UPDATE: I’ve got an ENTIRE FULL FILM ANALYSIS with over 40 screenshots here including theories such as the Native American genocide, Holocaust, Freemasonry, and more: http://illuminatiwatcher.com/?p=4153
Stanley Kubrick’s film, The Shining, has always had some mystique and lore attached to it. It didn’t quite follow the book by Stephen King perfectly (to the point that Stephen King has expressed his extreme dislike of the film), and Kubrick had many intentional forms of symbolism in it that he wouldn’t outright reveal. He said that he liked his films to speak for themselves, and this one does so in strange and mysterious ways. There’s a huge Kubrick following and many have put forth their different theories on the man and his movies.
A new Sundance film called Room 237 has attempted to encompass many of these theories and it discusses the references in the film to support it. I haven’t seen this film, but have read some of the material online and it sounds pretty awesome. Here’s some of them:
“The film is full of references, some subtle, some less so, to the Final Solution. There are the film’s many references to 1942, the year the Nazis began their extermination of Jews at Auschwitz: a 42 appears on a shirt worn by Danny; “Summer of ’42” is playing on the Torrances’ television; Wendy takes 42 swings with a bat at Jack. And then there’s that gusher of blood.”
“Then there is the music. Two pieces recur repeatedly: Bartók’s Music for Strings, Percussion and Celesta and Penderecki’s The Awakening of Jacob. The fiercely anti-Nazi Hungarian Bartók’s piece was written in 1936, and Kubrick specifically uses the section of it known as “The Night Music.” “That music suggests trepidation about Nazism,” Cocks said. “[Kubrick] chose it because it’s creepy, but it can’t escape its own associations.” Penderecki was a Pole who lived through the Shoah and said all of his music was freighted with its horror; The Awakening of Jacob, which plays while blood rushes from the elevators—“as good a visual metonym for the horror of the 20th century that has ever been filmed,” as Cocks put it in the Times—is also known as the “Auschwitz Oratorio” for the time when it was played at the former camp at a ceremony in the 1960s.”
“When Bill Blakemore, a veteran ABC News correspondent and another “Shining” theorist in the documentary, noticed cans of Calumet baking powder emblazoned with an Indian chief logo in “The Shining,” he knew immediately what Kubrick had in mind. “I told my friends, ‘That movie was about the genocide of the American Indians.’ ””
“In 1987 Mr. Blakemore wrote an article for The Washington Post, noting the film’s use of Indian decorative elements (in one scene Mr. Nicholson hurls a tennis ball repeatedly against an Indian wall hanging), the Calumet cans and the Overlook’s location on an old Indian burial ground. “It’s about ghosts and memories and how we put together our sense of what has happened in the past,” Mr. Blakemore said in an interview. “ ‘I think a lot of things happened right here in this particular hotel over the years, and not all of ’em was good.’ He’s talking about the way the human race does it, and has done it over and over again.””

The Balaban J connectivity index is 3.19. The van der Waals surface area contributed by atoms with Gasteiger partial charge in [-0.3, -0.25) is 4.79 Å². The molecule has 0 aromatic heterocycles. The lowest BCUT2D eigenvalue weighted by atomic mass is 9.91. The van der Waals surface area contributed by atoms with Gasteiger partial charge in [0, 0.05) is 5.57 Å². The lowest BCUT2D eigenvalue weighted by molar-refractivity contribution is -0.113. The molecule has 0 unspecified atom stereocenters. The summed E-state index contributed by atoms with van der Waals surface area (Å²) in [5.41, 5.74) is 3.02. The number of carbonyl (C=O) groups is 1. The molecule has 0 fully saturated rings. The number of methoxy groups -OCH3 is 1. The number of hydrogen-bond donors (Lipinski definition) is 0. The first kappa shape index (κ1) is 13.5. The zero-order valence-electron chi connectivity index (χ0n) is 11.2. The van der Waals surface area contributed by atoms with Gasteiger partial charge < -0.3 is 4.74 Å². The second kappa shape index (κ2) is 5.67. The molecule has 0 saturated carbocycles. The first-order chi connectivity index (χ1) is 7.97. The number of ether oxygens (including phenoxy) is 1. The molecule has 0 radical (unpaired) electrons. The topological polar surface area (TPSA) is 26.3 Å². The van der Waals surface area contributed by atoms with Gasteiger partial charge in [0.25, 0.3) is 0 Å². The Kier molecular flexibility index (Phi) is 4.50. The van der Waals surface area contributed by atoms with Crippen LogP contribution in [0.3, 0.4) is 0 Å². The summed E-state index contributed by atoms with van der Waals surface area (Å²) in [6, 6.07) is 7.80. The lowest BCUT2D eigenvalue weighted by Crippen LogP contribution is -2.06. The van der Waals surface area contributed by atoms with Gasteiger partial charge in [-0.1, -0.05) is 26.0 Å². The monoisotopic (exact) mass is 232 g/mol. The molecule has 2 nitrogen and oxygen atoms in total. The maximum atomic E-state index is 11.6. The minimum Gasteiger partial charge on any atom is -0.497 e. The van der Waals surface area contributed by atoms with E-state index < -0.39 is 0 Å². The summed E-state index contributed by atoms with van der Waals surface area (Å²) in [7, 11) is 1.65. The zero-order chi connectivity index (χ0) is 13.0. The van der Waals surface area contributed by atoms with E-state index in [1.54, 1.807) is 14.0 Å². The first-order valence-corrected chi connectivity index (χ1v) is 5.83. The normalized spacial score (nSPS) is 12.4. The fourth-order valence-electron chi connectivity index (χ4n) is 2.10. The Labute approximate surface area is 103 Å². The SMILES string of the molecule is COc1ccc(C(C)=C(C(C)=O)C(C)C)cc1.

“The documentary’s biggest leap of faith comes with Jay Weidner, who posits that Mr. Kubrick helped NASA fake the Apollo Moon landings, then used “The Shining” to both confess his involvement — and brag about it. Mr. Weidner is at work on a DVD about the Kubrick-Apollo connection, his second, and cites as evidence a sweater worn by Danny with “Apollo 11” on it, and the hexagonal design on the hotel hallway carpet pattern, which he argues is a dead ringer for the aerial view of the Apollo launching pad. “The entire substory of ‘The Shining,’ ” Mr. Weidner said in an interview, “is the story of Kubrick making the Apollo footage and then trying to hide it from his wife, and then her finding out about it.””
To expand on the Jay Weidner/NASA theory, here’s some of Weidner’s thoughts:
- Room 237 in the film was actually 217 in the novel. This is because the moon is 237,000 miles from Earth.
- Referencing that the moon landing was a fake film: “It’s just like pictures in a book, Danny. It isn’t real.”
- The dead twins in the film was only one child in the book. The twins represent Gemini, the previous NASA project and astrological twins.
- Various bears throughout the film represent the Soviet Union-the US competitor to the moon.
- “All work and no play…” stuff is referenced to “A11” the Apollo 11 mission.
Some of Weidner’s links are weak, but he has worked with Richard Hoagland who seems to have a lot of great information regarding this same topic.
Here’s a little tiny clip of Weidner’s film:
Making of the music for the film:
Jay Weidner on a talk show discussing one of this documentaries on Kubrick (fast forward to 7:00 to avoid all the chit chat promotional stuff):